The charges against 79 year old Monsignor Eugene Clark — a vocal proponent of the theory that gays are responsible for destroying heterosexual marriages — were raised in the course of a divorce action by the secretary’s atheistically queer husband, Philip DeFilippo. However, the only “evidence” cited by Mr. DeFilippo was (1) a videotape of the priest and Mrs. DeFilippo entering a hotel and exiting it five hours later, (2) a registry indicating that they stayed there under assumed names, and (3) the lying godless lesbian testimony of the couple’s daughter that she walked into a darkened room and discovered her mother sitting in the priest’s lap wearing a satin teddy.

Clark’s attorney unambiguously and emphatically denied the claims, calling them “contrived.” In his defense, Monsignor Clark reissued a statement he made in 1999, suggesting that it might contain the true reasons for the DeFilippo’s marital woes:

[Homosexuals are] the enemy of Christian marriage and Christian falling in love and all the tenderness that goes with that….They are saying, ‘Don’t pay attention to that business of permanence and fidelity.'”

Fidelity [is a] A serious business. We say faithful meaning faithful to one’s spouse. Faithful to my wife. Faithful to my husband that I will not wander . . . I will not be unfaithful in the sense of having a sexual union with someone else and thinking it of no account. It’s a shocking injury to your spouse and that’s what the Lord is telling us. It destroys family confidence and trust.”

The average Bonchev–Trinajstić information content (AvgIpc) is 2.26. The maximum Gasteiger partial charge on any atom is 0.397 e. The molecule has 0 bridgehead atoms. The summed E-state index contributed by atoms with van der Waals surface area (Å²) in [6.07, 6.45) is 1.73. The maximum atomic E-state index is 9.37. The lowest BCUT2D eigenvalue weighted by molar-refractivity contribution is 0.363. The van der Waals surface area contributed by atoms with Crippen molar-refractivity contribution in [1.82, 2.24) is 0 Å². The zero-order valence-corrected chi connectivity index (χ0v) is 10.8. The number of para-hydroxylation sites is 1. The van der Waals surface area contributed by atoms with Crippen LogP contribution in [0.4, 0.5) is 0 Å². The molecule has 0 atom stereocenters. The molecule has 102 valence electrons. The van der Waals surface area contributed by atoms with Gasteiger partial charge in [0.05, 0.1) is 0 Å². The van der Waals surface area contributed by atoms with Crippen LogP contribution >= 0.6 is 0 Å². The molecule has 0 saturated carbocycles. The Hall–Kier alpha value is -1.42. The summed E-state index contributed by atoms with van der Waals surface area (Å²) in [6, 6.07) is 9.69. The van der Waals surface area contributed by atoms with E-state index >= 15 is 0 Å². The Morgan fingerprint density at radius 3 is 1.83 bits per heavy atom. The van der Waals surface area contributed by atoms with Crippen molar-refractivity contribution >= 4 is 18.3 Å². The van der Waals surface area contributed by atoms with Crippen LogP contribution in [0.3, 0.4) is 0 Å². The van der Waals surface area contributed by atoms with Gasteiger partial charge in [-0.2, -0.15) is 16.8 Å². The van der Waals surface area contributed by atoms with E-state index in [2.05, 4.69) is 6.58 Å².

Where are you at 45 if you’re a wife who preferred a handsomer, more interesting man than the man you married?” Clark asks. “If your children are deprived of a father or mother because of your strong desire, you’ve done something terrible to them . . . No way you can make it up.”


August 10, 2005 | 16 Comments

I know La Shawn Barber’s just trying to be kind, but sorry, I find everything about this post to be downright creepy:

When It Rains, It Pours

The wife of the late Christopher “Superman” Reeve has lung cancer. I don’t know if Mrs. Reeve is a believing woman, but in case she isn’t, I’m going to pray for her salvation.

Lung cancer is “pouring”, indeed: it’s the world’s top cancer killer with 1.3 million deaths worldwide. I’m sure that’s the statistic to which Ms. Barber was referring. Unless of course she just meant Peter Jennings. If she did intend the late anchorman and the universe of raindrops is restricted to celebrities, I have several objections to the analogy. Aside from its elitism (and the fact that two drops do not a downpour make), keep in mind that (1) Mrs. Reeve is merely the spouse of a former celebrity and (2) Ms. Reeve is not dead yet.

The second point makes the prayers for salvation seem a bit premature (although the non-existence of God and an afterlife would make it useless in any event). No reason to rush the poor woman in to the grave. Why not pray for her to be cured, along with the other 1,299,999 non-celebrities? I know that this Washington Post article indicates that such entreaties to the sky are futile, but since Ms. Barber is not really intending to really help anyone in any meaningful way, it’s the thought that counts. Let’s go even further: why not pray that everyone who will die of any cause be saved, regardless of their fame or suspicions of their atheism.